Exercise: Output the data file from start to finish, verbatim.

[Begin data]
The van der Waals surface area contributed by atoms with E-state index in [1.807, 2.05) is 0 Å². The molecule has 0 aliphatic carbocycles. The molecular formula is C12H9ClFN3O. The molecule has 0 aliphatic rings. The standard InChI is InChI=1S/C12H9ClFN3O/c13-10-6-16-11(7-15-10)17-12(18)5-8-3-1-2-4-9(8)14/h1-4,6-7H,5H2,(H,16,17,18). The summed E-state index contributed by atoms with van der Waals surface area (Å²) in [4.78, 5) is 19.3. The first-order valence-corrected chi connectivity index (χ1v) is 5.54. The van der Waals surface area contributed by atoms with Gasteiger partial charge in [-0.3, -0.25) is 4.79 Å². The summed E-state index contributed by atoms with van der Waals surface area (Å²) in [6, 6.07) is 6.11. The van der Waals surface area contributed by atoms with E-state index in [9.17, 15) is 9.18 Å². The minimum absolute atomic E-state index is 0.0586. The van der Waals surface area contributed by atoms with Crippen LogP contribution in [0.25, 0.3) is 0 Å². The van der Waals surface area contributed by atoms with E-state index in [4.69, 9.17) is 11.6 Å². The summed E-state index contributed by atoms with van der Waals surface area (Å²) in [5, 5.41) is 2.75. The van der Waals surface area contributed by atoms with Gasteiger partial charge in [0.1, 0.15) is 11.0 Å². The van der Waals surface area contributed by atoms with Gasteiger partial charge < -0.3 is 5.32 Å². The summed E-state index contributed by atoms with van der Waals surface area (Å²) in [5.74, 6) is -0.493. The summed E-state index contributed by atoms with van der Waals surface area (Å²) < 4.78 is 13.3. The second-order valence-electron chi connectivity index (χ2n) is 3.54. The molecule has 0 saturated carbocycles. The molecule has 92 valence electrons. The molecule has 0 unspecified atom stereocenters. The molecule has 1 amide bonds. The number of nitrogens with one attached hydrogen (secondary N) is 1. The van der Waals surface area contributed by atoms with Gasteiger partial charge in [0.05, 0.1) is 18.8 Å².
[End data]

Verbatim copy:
The van der Waals surface area contributed by atoms with E-state index in [1.807, 2.05) is 0 Å². The molecule has 0 aliphatic carbocycles. The molecular formula is C12H9ClFN3O. The molecule has 0 aliphatic rings. The standard InChI is InChI=1S/C12H9ClFN3O/c13-10-6-16-11(7-15-10)17-12(18)5-8-3-1-2-4-9(8)14/h1-4,6-7H,5H2,(H,16,17,18). The summed E-state index contributed by atoms with van der Waals surface area (Å²) in [4.78, 5) is 19.3. The first-order valence-corrected chi connectivity index (χ1v) is 5.54. The van der Waals surface area contributed by atoms with Gasteiger partial charge in [-0.3, -0.25) is 4.79 Å². The summed E-state index contributed by atoms with van der Waals surface area (Å²) in [6, 6.07) is 6.11. The van der Waals surface area contributed by atoms with E-state index in [9.17, 15) is 9.18 Å². The minimum absolute atomic E-state index is 0.0586. The van der Waals surface area contributed by atoms with Crippen LogP contribution in [0.25, 0.3) is 0 Å². The van der Waals surface area contributed by atoms with E-state index in [4.69, 9.17) is 11.6 Å². The summed E-state index contributed by atoms with van der Waals surface area (Å²) in [5, 5.41) is 2.75. The van der Waals surface area contributed by atoms with Gasteiger partial charge in [0.1, 0.15) is 11.0 Å². The van der Waals surface area contributed by atoms with Gasteiger partial charge < -0.3 is 5.32 Å². The summed E-state index contributed by atoms with van der Waals surface area (Å²) in [5.74, 6) is -0.493. The summed E-state index contributed by atoms with van der Waals surface area (Å²) < 4.78 is 13.3. The second-order valence-electron chi connectivity index (χ2n) is 3.54. The molecule has 0 saturated carbocycles. The molecule has 92 valence electrons. The molecule has 0 unspecified atom stereocenters. The molecule has 1 amide bonds. The number of nitrogens with one attached hydrogen (secondary N) is 1. The van der Waals surface area contributed by atoms with Gasteiger partial charge in [0.05, 0.1) is 18.8 Å².